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America’s Home-grown ‘Baghdad Bobs’


Gregory J. Rummo

In a column I wrote in March, at the height of the peace rallies, when public opinion seemed as if it were totally against the U.S.-led coalition to invade Iraq, I wrote: “I have the perfect solution for both hawks and doves alike although the peaceniks will have to practice what they preach. While we invade Iraq, they can wait patiently for four weeks. When the shooting stops, we can allow the inspectors to resume their inspections, taking all the time they need.”

Here we are, 28 days after the war started and the Pentagon has declared the main fighting is finished. Two aircraft carriers will be leaving the Persian Gulf, bound for America and the families who are anxiously waiting to see their loved ones return home.

Everything happened just as we were told by the Bush administration: The war wouldn’t be over in a week but it wouldn’t take months either. There would be surrenders but the Iraqis wouldn’t be total pushovers. Once the people of Iraq figured out they were finally delivered from “Monsters Inc.,” they would embrace our troops and they did.

Other countries in the Arab world are stunned. Even CNN and Al Jazeera can’t spin the outcome any other way than the obvious.

As Hitler was defeated, as the Iron Curtain eventually came down and as the Berlin Wall collapsed, so too did Saddam Hussein’s reign of terror topple—his statue in the middle of Baghdad cut off at the legs and his head dragged through the streets. Posters of the cruel dictator have been defaced, spit and urinated upon and I can only imagine what else.

Jackie Gleason would have said, “How sweet it is.”

Good has triumphed over evil.

It wasn’t easy. It never is.

There was lots of opposition—and I am not talking about the enemy.

The pantywaists in Europe—France and Germany—made it difficult at first until we decided to ignore them. Disappointingly, Russia has been found to have aided and abetted the enemy, whether knowingly or not is still unanswered.

These should be made to sit on their hands now and watch as the countries which helped the U.S.-led coalition get a piece of the pie in Iraq’s reconstruction.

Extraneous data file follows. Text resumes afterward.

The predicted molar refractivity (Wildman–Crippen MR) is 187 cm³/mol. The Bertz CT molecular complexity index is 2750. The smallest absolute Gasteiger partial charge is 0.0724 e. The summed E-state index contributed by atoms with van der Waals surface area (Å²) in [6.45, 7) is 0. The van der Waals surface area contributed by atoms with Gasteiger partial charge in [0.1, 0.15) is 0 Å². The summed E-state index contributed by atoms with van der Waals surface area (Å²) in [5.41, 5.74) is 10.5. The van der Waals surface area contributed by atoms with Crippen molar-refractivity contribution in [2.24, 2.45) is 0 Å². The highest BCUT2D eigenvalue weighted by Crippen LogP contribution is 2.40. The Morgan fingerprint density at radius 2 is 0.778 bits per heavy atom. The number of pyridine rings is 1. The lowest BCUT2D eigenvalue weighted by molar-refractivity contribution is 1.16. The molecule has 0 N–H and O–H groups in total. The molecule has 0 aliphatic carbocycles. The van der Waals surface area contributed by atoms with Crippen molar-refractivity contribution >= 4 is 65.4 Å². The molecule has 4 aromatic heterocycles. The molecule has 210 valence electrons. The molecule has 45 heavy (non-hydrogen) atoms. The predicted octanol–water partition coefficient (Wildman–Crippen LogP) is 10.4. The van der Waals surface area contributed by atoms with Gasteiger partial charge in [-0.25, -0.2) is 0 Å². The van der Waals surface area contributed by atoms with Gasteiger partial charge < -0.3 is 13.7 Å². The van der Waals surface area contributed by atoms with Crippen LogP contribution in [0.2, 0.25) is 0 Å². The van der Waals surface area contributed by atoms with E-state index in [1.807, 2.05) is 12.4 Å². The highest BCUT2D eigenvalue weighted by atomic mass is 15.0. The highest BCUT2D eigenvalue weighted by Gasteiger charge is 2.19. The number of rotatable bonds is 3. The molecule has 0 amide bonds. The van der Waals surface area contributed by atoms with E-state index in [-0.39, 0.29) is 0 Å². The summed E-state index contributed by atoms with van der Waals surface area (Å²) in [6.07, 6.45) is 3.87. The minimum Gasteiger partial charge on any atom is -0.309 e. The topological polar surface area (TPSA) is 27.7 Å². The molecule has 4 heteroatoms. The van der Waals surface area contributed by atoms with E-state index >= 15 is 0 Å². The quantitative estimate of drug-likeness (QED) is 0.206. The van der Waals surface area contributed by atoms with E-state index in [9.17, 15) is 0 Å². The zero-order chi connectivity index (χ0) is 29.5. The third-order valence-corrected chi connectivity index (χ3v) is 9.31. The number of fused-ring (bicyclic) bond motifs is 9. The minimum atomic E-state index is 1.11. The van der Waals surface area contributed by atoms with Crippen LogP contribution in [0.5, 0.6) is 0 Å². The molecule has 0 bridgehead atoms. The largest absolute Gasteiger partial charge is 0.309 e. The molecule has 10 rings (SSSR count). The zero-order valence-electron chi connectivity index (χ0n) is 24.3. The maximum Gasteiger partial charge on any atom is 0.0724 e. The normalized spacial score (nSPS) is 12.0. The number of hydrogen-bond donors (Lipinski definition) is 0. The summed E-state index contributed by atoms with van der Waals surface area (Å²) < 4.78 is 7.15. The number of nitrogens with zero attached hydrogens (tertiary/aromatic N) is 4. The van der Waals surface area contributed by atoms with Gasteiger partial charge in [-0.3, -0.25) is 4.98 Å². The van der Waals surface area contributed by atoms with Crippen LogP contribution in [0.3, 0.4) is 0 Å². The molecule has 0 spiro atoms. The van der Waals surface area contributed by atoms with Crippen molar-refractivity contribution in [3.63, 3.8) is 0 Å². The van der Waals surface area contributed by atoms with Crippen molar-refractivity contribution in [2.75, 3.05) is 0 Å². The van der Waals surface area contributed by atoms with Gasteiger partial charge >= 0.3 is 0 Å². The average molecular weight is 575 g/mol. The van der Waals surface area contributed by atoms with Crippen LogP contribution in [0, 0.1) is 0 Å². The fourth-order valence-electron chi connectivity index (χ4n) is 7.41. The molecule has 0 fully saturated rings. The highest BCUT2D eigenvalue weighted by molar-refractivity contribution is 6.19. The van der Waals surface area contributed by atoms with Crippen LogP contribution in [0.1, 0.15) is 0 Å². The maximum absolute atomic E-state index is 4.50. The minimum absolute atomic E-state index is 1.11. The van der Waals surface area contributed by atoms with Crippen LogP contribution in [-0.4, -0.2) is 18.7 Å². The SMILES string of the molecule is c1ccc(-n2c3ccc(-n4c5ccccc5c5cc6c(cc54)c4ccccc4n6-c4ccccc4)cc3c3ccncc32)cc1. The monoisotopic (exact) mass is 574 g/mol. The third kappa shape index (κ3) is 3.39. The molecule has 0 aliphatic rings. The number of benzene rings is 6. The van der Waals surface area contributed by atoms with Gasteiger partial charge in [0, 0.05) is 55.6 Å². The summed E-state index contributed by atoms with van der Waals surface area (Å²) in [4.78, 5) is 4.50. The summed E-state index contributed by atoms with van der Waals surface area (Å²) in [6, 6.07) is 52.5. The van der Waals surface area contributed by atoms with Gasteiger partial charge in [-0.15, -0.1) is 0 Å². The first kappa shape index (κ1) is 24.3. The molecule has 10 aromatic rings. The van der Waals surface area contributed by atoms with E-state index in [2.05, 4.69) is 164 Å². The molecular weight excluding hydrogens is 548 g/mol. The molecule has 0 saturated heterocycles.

But most disheartening was the opposition here at home.

I don’t mean the rants coming from the usual crowd of vapid anti-capitalist, pro Kyoto, left-wing extremist America-haters. They have the right to make fools of themselves which they do every time by hypocritically making use of the God-given, blood bought freedom guaranteed in our First Amendment to protest in the country they hate so much. Had they tried similar tactics in Iraq, it would have been their corpses our troops would be unearthing.

But they got traction from the mainstream media which was largely complicit in offering aid and comfort to these fruit cakes. Pro-America rallies were hardly covered on the nightly news. Media Research Center reported there were no anti-war protests “too small to earn coverage from ABC's Peter Jennings who in recent months has highlighted anti-war events involving just a few hundred people, a ‘virtual’ protest and even one guy who jumped off a bridge.” The article went on to report that pro-troop rallies featuring 15,000 in New York City were ignored by Jennings.

And many journalists betrayed their deep-seated bias against George Bush by being as wrong as they could be. Here are a couple of examples:

The Washington Post published a front-page story on April 4 that claimed, “The U.S. invasion force, built around one tank-heavy Army division and one lighter Marine division, is not large or powerful enough to take Baghdad by force, especially with tens of thousands of heavily armed fighters believed loyal to Hussein still inside the sprawling city.”

The New York Times’ R. W. Apple wrote on March 27 in a piece titled “Iraqis Learn the Lessons of How U.S. Fights Wars,” that “Saddam Hussein had learned a lot since his forces were routed in the Persian Gulf war in 1991.” Mr. Apple predicted that Saddam would bog down the coalition forces’ march to Baghdad through guerrilla warfare.”

Israel wasn’t attacked, casualties weren’t in the “tens of thousands,” and Iraq wasn’t a “Vietnam-like quagmire.” Finding caches of WMDs is simply a matter of time now that senior Iraqi scientists have surrendered and are free to speak without fear of their children’s tongues being ripped from their faces.

Syndicated columnist Cal Thomas writes, “When the Berlin Wall fell and Eastern Europe escaped from the shackles of communism, I wrote that we must not forget the enablers, apologists and other ‘fellow travelers’ who helped sustain communism's grip on a sizable portion of humanity for much of the 20th century. I suggested that a ‘cultural war crimes tribunal’ be convened, at which people from academia, the media, government and the clergy who were wrong in their assessment of communism would be forced to confront their mistakes. While not wishing to deprive anyone of his or her right to be wrong, it wouldn't hurt for these people to be held accountable.”

I am reminded of the absurd propaganda-laced ramblings of “Baghdad Bob,” Mohammed Saeed al-Sahaf, the Iraqi Minister of Information, whose most noteworthy observation: “There you can see, there is nothing going on,” was made as pictures of U.S. troops were being shown standing under the giant crossed swords in Saddam's favorite parade grounds in Baghdad.

We have our own “Baghdad Bobs” in newsrooms across America. Will they ever be forced to give an account? I’m not holding my breath.

Gregory J. Rummo is a syndicated columnist. Visit his website,

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